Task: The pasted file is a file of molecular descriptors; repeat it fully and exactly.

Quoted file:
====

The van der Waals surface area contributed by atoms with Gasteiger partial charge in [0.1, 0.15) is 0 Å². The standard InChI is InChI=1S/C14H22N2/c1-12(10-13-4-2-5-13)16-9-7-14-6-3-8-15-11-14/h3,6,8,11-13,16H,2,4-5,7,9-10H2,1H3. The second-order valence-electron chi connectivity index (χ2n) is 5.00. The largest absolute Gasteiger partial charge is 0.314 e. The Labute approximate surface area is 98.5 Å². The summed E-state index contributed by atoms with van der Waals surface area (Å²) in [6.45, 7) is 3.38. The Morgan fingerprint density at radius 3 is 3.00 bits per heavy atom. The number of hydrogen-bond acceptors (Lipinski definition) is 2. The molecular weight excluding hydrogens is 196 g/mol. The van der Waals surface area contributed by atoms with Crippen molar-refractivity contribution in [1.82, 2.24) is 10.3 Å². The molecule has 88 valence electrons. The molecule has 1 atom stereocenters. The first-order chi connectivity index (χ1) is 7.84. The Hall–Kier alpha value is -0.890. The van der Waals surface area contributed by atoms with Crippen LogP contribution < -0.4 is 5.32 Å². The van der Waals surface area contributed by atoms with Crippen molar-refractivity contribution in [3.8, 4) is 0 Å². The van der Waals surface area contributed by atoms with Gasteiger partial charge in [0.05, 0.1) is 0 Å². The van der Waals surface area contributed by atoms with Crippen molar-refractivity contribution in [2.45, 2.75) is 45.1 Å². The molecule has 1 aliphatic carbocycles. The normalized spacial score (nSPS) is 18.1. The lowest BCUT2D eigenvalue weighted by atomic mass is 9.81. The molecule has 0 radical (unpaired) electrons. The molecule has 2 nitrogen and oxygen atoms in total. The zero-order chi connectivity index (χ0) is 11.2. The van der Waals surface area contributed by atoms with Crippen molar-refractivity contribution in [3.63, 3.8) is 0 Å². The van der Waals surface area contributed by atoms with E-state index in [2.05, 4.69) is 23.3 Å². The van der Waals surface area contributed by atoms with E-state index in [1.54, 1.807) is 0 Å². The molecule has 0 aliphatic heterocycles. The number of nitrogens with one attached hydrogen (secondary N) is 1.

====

The van der Waals surface area contributed by atoms with Gasteiger partial charge in [0.1, 0.15) is 0 Å². The standard InChI is InChI=1S/C14H22N2/c1-12(10-13-4-2-5-13)16-9-7-14-6-3-8-15-11-14/h3,6,8,11-13,16H,2,4-5,7,9-10H2,1H3. The second-order valence-electron chi connectivity index (χ2n) is 5.00. The largest absolute Gasteiger partial charge is 0.314 e. The Labute approximate surface area is 98.5 Å². The summed E-state index contributed by atoms with van der Waals surface area (Å²) in [6.45, 7) is 3.38. The Morgan fingerprint density at radius 3 is 3.00 bits per heavy atom. The number of hydrogen-bond acceptors (Lipinski definition) is 2. The molecular weight excluding hydrogens is 196 g/mol. The van der Waals surface area contributed by atoms with Crippen molar-refractivity contribution in [1.82, 2.24) is 10.3 Å². The molecule has 88 valence electrons. The molecule has 1 atom stereocenters. The first-order chi connectivity index (χ1) is 7.84. The Hall–Kier alpha value is -0.890. The van der Waals surface area contributed by atoms with Crippen LogP contribution < -0.4 is 5.32 Å². The van der Waals surface area contributed by atoms with Crippen molar-refractivity contribution in [3.8, 4) is 0 Å². The van der Waals surface area contributed by atoms with Gasteiger partial charge in [0.05, 0.1) is 0 Å². The van der Waals surface area contributed by atoms with Crippen molar-refractivity contribution in [2.45, 2.75) is 45.1 Å². The molecule has 1 aliphatic carbocycles. The normalized spacial score (nSPS) is 18.1. The lowest BCUT2D eigenvalue weighted by atomic mass is 9.81. The molecule has 0 radical (unpaired) electrons. The molecule has 2 nitrogen and oxygen atoms in total. The zero-order chi connectivity index (χ0) is 11.2. The van der Waals surface area contributed by atoms with Crippen molar-refractivity contribution in [3.63, 3.8) is 0 Å². The van der Waals surface area contributed by atoms with E-state index in [2.05, 4.69) is 23.3 Å². The van der Waals surface area contributed by atoms with E-state index in [1.54, 1.807) is 0 Å². The molecule has 0 aliphatic heterocycles. The number of nitrogens with one attached hydrogen (secondary N) is 1.